Jan 27 2010

Cloudy With a Chance of Meatballs

When a literary classic is adapted, particularly a children’s book with plentiful illustrations, there can be a lot of demand for the film to live up to the memories of our childhood, both in tone and quality.  No, this article will not be about Where the Wild Things are, though the film was a favorite of mine this year.  Instead I’m going to take a look at the children’s book adaptation that many viewers thought they would hate after seeing the previews, and see how it really turned out first hand.  How did Cloudy With a Chance of Meatballs really turn out?

In talking to friends, there seems to be a lot of misconceptions about this film.  The fact that the visual style was such a departure from the book’s illustrations was certainly jarring upon first seeing the trailers, and it’s comedic/slapstick tone also seemed to counter the more serious, storytelling mood of the book.  While both of these things do in fact different greatly from, it is not out of disrespect to the material.  Instead what the filmmakers have decided to do is create something entirely different, using the plot of the book simply as a launching point or logline for the kind of film they wanted to make.

Is the film they wanted to make enjoyable?  It most certainly is.  In fact, it’s hilarious.  The first thing readers should know is that this movie was written by writers from the How I Met Your Mother show.  If you’re a fan, and if you’re not, you should be, then you will recognize an extremely similar comedic tone here.  Not only that, but many of the characters speak with a similar voice or cadence.  Viewers of the show will feel right at home.  Even if you’re not, there’s plenty to love here.  The voice acting comes from many excellent comic actors (Bill Hader, Bruce Campbell, Anna Farris, Andy Samberg, and the awesome Neal Patrick Harris).  The jokes and gags, while sometimes leaning towards the ridiculous side (but hey, the whole premise is ridiculous) land amazingly well, mostly due to excellent comic timing and execution.  Additionally, the central characters seem to come from a place of great honesty, and become quite relatable and developed despite the short running time.  There’s a father/son moment towards the end that was actually very touching and builds upon multiple plot threads and gags from throughout the film.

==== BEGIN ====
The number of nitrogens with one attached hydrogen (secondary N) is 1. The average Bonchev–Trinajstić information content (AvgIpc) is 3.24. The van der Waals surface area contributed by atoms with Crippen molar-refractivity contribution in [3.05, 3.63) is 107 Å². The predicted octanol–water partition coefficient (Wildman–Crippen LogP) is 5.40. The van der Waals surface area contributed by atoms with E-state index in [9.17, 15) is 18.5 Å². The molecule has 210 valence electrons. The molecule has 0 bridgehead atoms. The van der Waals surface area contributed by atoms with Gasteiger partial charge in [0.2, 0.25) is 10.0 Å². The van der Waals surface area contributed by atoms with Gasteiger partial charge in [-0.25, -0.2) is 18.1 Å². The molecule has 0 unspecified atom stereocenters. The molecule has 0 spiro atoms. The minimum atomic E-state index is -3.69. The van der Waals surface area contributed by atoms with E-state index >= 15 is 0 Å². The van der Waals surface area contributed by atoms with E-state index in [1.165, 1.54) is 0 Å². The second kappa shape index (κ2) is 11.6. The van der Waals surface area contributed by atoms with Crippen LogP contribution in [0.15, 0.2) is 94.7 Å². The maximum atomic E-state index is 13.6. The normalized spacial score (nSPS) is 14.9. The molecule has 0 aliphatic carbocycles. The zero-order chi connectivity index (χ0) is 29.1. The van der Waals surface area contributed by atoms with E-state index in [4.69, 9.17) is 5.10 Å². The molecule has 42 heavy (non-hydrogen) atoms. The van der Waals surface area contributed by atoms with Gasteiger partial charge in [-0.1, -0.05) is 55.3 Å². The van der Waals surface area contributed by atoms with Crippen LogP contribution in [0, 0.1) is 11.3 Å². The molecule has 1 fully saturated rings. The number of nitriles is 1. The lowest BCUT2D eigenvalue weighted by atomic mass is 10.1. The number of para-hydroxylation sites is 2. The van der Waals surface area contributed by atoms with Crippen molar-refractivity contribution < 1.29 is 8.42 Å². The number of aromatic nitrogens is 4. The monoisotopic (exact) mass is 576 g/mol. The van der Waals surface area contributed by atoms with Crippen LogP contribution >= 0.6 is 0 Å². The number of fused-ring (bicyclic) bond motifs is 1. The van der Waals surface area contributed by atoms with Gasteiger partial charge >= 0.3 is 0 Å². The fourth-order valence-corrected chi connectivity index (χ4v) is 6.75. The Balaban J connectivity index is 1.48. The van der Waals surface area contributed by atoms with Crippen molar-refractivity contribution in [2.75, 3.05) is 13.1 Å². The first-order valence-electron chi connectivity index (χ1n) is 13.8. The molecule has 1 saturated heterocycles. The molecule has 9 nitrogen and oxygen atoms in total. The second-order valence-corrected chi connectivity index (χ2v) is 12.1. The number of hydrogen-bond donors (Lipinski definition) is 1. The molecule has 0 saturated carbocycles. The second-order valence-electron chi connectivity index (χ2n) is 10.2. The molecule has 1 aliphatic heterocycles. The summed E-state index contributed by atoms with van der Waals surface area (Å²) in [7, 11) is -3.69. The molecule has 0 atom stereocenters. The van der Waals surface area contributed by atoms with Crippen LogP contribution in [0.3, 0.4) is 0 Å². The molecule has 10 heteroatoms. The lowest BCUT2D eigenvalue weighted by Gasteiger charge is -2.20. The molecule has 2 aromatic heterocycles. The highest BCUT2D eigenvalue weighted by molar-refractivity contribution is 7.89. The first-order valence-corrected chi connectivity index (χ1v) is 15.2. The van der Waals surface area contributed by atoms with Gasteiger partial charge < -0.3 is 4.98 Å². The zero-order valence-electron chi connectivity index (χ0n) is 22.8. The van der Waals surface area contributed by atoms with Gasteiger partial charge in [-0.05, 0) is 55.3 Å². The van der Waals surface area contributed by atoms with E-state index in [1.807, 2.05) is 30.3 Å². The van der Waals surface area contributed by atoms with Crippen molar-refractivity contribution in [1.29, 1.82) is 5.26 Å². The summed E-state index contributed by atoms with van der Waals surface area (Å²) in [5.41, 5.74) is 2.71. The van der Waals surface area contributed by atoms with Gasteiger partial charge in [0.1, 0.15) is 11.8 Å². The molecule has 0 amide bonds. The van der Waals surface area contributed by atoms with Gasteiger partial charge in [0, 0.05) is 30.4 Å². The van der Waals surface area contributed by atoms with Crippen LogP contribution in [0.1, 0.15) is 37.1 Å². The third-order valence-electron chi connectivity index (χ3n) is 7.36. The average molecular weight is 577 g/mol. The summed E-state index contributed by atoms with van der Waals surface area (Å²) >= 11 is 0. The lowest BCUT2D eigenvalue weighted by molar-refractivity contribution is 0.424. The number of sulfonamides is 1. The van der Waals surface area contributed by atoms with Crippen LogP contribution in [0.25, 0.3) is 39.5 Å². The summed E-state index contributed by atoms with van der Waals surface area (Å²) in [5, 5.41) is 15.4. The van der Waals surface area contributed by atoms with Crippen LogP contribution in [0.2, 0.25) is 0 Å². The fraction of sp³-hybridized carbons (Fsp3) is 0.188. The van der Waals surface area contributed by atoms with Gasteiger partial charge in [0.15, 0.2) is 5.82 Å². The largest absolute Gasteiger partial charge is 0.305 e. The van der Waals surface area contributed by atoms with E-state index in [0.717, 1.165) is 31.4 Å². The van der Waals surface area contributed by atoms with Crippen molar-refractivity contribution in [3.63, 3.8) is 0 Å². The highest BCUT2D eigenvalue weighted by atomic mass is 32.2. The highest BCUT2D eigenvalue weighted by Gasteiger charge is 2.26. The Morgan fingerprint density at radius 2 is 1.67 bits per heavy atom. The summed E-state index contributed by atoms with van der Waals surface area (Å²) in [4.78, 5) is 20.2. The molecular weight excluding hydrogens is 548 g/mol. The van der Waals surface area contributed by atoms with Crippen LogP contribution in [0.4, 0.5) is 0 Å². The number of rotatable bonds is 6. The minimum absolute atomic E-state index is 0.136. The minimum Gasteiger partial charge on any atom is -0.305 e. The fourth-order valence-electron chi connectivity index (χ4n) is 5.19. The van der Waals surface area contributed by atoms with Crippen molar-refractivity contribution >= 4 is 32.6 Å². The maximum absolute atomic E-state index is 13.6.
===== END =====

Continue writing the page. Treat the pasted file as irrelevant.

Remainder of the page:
The visuals certainly are not what people were expecting, but I find that they suit the tone of the writing better than emulating the illustrations would have.  By taking a more expressionist approach, it adds more universality to the characters and keeps things a bit more fun and playful.  The more realistic style of the book often creates a slightly scary or creepy feel to things which would have hindered this movie.  There are some nice moments of CGI realism here though, some effects with glass and the meatballs and spaghetti themselves come to mind.  But they know when to dial back the realism in favor of CGI perfection for things like ice cream and other foods, allowing them to be the perfect embodiment of deliciousness and desire instead.

Not only is the film a good comedy, but as it enters its third act it becomes an excellent disaster film.  And because it’s not bloated with feints at realism or grandiose like 2012 was this year, it finds itself being the best disaster film in years.  It also does not have the tonal problems that 2012 does, it finds it’s ridiculousness and embraces it, instead of trying to pull back for moments of earnestness.

Also unlike 2012, and surprisingly because of the animated medium, Cloudy With a Chance of Meatballs manages to put forth more sophisticated allegory than the former film.  There’s some good commentary hear about America’s problems with overconsumption, both in the macro-sense, as in purchasing luxuries, including electronics or anything else we don’t need but buy anyways as a country, and in the micro and more literal sense, in which we eat too much and become obese and overweight.  It’s a simple message but it’s delivered clearly and in a way that doesn’t hit you over the head.

Since this film recently hit DVD and Blu-Ray, I think it’s an excellent time to just say that this movie was a total blast.  The group I saw it with was laughing consistently throughout, and there were a few scenes that even had us in tears.  If you thought this looked dumb or silly, and passed on it like I did, think again.  It’s actually a pretty smart comedy, ranking well even against the best of the live action comedies this year.

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